Astra used 9B-1103M seeker which is used in R-77 missile variants. It is a multi-function doppler-monopulse active radar seeker. The seeker features two modes of operation, over short distances, the missile will launch in an active "fire-and-forget" mode. Over longer distances the missile is controlled by an inertial guidance autopilot with occasional encoded data link updates from the launch aircraft's radar on changes in spatial position or G of the target. As the missile comes within 20 km (12 mi) of its target, the missile switches to its active radar mode. The host radar system maintains computed target information in case the target breaks the missile's lock-on. Later on DRDO’s RCI developed an indigenous seeker it is a Ku band seeker which is manufactured by VEM technologies. During tests this new seeker performed very well and hit the PTA Lakshya. DRDO has now mated the Astra missile with indigenous KU-band Active radar seeker which is a miniaturised version of the seeker which DRDO developed some time ago for PAD.
In India, R & D work began in 2016 for developing AESA-based X-band and Ku-band active seekers for both the XR-SAM long-range surface-to-air missile and the SFDR-powered Astra-2 BVRAAM, with Hyderabad-based Astra Microwave already having developed two types of such seekers, with work now underway on developing their Ka-band successors that too will be compatible with the Meteor BVRAAM. The Ka-band seeker with an active phased-array antenna (with 20km-range) and a secondary X-band passive channel will replace existing Ku-band seekers (with 6km-range) and provide higher resolution and countermeasures resistance. Such seekers can effortlessly work across multiple frequencies simultaneously, which makes them not only better at finding objects, but are also more difficult to detect. In addition, electronically steered antenna beams also offer other improvements: it is possible to perform an adaptive antenna beam-forming based on antenna sub-group transmit (Tx) and receive (Rx) channels or even adjusting all the single antenna transceiver elements. This put us into a position to use algorithms of super resolution in order to recognise and localise jammer sources while concurrently conducting target acquisition and tracking.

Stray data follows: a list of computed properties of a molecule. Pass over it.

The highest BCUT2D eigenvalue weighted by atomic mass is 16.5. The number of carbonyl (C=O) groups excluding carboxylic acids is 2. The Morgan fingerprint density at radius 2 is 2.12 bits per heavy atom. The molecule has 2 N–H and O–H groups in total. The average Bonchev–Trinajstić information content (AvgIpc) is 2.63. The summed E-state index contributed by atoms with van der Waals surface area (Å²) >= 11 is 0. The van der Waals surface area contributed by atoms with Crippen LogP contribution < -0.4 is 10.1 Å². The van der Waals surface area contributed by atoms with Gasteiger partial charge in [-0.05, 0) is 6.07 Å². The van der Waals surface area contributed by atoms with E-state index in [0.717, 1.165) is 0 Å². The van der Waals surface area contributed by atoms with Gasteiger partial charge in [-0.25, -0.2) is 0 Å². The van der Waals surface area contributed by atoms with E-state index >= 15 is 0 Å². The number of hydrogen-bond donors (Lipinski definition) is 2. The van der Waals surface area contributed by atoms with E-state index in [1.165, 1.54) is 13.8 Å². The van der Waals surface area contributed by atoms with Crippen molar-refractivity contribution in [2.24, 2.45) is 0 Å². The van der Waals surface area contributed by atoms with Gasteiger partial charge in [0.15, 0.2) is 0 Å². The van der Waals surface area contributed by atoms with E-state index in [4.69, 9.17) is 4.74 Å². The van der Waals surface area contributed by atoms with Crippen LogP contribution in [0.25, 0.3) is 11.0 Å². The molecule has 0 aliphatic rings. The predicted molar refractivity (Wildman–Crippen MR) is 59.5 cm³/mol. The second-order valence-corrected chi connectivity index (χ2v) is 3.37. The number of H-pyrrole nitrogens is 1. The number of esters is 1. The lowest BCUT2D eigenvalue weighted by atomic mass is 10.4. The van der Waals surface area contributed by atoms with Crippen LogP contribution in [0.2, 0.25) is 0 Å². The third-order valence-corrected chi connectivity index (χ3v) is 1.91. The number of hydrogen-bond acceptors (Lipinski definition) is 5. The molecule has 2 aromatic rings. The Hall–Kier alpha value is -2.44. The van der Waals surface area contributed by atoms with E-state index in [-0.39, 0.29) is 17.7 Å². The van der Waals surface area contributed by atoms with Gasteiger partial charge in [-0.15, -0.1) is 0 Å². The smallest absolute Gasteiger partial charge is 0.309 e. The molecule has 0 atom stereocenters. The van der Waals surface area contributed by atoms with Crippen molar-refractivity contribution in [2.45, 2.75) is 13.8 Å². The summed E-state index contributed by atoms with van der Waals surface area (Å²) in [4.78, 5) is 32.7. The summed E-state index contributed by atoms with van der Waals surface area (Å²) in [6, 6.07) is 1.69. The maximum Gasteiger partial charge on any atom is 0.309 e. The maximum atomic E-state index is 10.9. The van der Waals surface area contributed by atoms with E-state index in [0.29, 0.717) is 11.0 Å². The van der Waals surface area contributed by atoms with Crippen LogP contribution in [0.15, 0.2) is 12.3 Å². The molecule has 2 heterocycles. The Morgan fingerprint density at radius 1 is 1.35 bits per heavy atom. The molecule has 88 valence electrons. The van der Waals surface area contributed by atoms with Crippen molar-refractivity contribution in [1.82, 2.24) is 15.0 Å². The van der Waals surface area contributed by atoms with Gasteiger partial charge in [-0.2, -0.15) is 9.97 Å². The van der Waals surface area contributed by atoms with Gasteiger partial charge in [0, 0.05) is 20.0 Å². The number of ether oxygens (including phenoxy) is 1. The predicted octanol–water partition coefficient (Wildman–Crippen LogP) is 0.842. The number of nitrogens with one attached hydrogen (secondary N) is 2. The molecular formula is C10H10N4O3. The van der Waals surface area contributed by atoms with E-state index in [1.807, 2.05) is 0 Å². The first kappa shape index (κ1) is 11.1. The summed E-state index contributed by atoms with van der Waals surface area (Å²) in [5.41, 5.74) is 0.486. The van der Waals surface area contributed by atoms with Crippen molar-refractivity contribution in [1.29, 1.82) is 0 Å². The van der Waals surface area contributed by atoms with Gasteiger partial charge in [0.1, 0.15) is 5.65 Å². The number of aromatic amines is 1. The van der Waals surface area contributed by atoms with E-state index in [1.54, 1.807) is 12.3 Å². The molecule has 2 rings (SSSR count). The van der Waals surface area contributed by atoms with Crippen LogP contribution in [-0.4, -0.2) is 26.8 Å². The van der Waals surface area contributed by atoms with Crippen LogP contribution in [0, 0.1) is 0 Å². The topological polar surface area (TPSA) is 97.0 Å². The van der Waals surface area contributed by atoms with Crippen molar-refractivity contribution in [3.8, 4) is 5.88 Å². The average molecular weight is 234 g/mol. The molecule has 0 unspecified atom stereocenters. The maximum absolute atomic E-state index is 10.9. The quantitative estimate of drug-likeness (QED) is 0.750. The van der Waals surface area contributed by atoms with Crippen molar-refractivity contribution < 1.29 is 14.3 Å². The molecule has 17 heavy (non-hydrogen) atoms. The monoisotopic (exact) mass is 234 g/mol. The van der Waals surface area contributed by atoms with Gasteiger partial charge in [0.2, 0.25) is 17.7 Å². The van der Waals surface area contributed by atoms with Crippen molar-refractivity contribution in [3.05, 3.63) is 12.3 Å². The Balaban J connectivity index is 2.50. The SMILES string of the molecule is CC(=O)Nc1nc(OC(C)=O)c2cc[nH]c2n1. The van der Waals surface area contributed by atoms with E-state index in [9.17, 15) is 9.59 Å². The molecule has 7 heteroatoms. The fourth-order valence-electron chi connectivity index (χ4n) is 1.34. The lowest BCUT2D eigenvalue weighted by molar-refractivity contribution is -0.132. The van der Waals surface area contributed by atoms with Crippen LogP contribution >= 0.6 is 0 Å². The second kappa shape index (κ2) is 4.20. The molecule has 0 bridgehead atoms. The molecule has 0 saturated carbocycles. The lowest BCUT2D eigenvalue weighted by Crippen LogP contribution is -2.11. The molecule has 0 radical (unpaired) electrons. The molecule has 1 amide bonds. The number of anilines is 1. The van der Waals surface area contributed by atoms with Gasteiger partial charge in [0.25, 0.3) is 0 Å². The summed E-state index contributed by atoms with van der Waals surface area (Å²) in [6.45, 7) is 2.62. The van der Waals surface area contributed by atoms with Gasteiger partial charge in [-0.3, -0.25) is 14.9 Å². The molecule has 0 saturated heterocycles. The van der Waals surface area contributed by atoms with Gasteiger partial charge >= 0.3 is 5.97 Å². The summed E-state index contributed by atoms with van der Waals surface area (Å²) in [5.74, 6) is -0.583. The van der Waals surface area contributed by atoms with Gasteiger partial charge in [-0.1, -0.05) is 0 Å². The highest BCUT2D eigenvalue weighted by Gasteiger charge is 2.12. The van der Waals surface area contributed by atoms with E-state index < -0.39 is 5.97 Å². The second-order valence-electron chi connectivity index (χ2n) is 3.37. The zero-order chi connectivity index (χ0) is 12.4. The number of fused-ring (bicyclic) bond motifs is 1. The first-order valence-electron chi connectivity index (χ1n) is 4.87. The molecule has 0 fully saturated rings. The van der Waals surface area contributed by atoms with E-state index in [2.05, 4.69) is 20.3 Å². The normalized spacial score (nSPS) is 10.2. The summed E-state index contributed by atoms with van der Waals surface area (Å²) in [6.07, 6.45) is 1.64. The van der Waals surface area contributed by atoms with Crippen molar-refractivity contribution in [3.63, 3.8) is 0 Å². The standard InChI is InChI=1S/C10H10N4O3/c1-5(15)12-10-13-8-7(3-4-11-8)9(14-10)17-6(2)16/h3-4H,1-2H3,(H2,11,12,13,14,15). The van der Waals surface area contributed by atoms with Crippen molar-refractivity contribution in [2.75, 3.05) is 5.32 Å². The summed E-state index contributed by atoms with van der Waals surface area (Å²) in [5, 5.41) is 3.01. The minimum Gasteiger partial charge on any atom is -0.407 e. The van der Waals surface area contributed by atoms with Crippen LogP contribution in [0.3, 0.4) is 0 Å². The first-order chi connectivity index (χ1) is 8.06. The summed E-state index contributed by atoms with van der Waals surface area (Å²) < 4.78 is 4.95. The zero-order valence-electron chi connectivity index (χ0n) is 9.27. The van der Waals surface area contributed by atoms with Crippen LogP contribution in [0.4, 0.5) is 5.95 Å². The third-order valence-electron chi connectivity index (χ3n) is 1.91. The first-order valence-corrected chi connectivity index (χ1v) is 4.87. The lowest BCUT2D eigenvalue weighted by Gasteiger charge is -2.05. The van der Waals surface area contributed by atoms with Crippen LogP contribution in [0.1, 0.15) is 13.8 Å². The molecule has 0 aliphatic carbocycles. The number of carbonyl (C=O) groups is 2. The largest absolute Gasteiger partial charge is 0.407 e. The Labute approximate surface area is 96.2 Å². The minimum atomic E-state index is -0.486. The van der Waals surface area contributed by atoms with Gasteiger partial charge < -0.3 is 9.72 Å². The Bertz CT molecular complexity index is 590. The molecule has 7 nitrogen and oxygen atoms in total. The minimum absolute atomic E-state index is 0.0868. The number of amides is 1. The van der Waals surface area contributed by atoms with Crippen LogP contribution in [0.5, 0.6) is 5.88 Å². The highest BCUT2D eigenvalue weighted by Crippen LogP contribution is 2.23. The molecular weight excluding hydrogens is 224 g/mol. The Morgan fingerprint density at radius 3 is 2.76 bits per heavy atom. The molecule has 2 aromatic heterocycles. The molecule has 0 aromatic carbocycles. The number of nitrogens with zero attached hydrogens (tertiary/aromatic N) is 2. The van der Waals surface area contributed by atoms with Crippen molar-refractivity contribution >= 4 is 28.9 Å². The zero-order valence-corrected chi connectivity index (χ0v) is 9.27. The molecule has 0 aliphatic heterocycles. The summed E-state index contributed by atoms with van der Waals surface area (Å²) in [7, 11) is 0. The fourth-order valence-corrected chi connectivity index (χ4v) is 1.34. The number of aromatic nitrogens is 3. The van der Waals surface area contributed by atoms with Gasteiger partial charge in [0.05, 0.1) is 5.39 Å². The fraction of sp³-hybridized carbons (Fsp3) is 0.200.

Range of a BVRAAM
The range of BVRAAMs given in the brochures don't tell the whole truth about them. Actually range of any BVRAAM isn't one single fixed value. The range is different at different altitudes of the launching aircraft. It increases with increase in altitude as the air at upper atmosphere is thin and offers least resistance in the form of drag. Their is an exponential relation here between launch altitude and range of a BVRAAM. So the range of any BVRAAM stated in the brochure is range at a standard service ceiling of a particular fighter aircraft.
Now the success of any BVRAAM depends on it's kinematics, is an important factor universally ignored by western military enthusiasts / analysts (except those who designed F-22 Raptor). The impact of the launch aircraft's kinematics at the point of missile launch. A supersonic Su-35 sitting at Mach 1.5 and 45,000 ft will add of the order of 30 percent more range to an R-27 or R-77 missile. High speed of the launch platform adds-on to the speed and range of the missile fired by it. This isn't something controversial, it is plain basic newtonian physics taught in school. The fighters which have lower speed during launch of missile, or which have lower kinematic performance at all do not enjoy this advantage of add-on increased range. So a missile fired by low performance fighter is dependent wholly upon whatever fuel it has got and on the mercy of correctness of it's mid-course guidance algorithms who should direct the missile towards its target without wasting time and energy.
The Astra is designed to be capable of engaging targets at varying range and altitudes allowing for engagement of both short-range targets (up to 20 km) and long-range targets (up to 80 km).It uses smokeless propulsion system to evade enemy detection and has the capacity to engage in multi-target scenario. Astra can reach up to 110 km when fired from an altitude of 15 km, 44 km when launched from an altitude of 8 km and 21 km when fired from sea level.